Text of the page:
Second, while the “Washington consensus” could be easily exported intel-
lectually to a number of Latin American countries where “local interlocu-
tors were typically part of the network of alumni from these organizations”
(Dezalay & Garth 2002 :91)—or as in the case of the “Chicago Boys,” had
been “standing in the wings, ready to implement their ideas in the realm of
policies” (Fourcade-Gourinchas & Babb 2002 :549)—the situation in Africa
was different. African countries did not have what has been referred to as
“local bastions of neoliberalism” (Plehwe 2011 :133). Except for the few
economists in the central banks who jumped on to the new dogma with
remarkable alacrity, few economists were conversant with orthodox macro-
economics in other parts of the government, including the Ministries of
Most of the economists were development economists or experts
on “project evaluation” or sectorial economics (such as transport, agricul-
tural, health, etc.).
Consequently, adherents to the doctrine had to be quickly planted on
this conceptual loam and nurtured in a hothouse fashion. African econo-
mists supporting any new policies have often emerged long after the policy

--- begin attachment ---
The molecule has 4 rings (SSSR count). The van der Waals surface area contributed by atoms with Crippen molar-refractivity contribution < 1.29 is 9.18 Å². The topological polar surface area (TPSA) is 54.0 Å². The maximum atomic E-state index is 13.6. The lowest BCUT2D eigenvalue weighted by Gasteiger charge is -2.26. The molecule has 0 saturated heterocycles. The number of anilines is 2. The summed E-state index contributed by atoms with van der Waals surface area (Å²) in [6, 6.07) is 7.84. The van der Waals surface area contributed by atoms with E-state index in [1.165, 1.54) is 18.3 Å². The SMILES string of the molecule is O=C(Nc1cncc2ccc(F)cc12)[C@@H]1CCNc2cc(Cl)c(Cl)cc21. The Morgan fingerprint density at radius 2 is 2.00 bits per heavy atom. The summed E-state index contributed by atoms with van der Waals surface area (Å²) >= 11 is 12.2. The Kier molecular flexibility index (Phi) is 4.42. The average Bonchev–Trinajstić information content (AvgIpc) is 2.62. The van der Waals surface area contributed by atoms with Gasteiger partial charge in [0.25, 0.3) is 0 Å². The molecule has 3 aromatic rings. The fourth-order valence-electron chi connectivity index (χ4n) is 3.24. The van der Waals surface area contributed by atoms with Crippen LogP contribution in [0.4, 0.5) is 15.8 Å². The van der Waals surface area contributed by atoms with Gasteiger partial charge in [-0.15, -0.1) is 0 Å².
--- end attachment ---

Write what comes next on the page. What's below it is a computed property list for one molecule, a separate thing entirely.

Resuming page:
has been adopted or imposed, so that much of their task has been to lend
an aura of legitimacy and “scientific objectivity” to what is at best retrospective
consent (national ownership). And so important policy shifts have frequently
preceded the availability or recruitment of technocrats deemed conversant
Economic Doctrines and Policymaking in Postcolonial Africa 181
with the new analytical tools required for the articulation and implementation
of the new policies. In addition, shifts in policy have been accompanied by
changes in personnel, and have included replacement of native advisors
with foreign ones or the insistence by foreign institutions that if they are to
provide funds to a particular country certain individuals be removed from
decision-making positions. In other words, the technocrats are an endoge-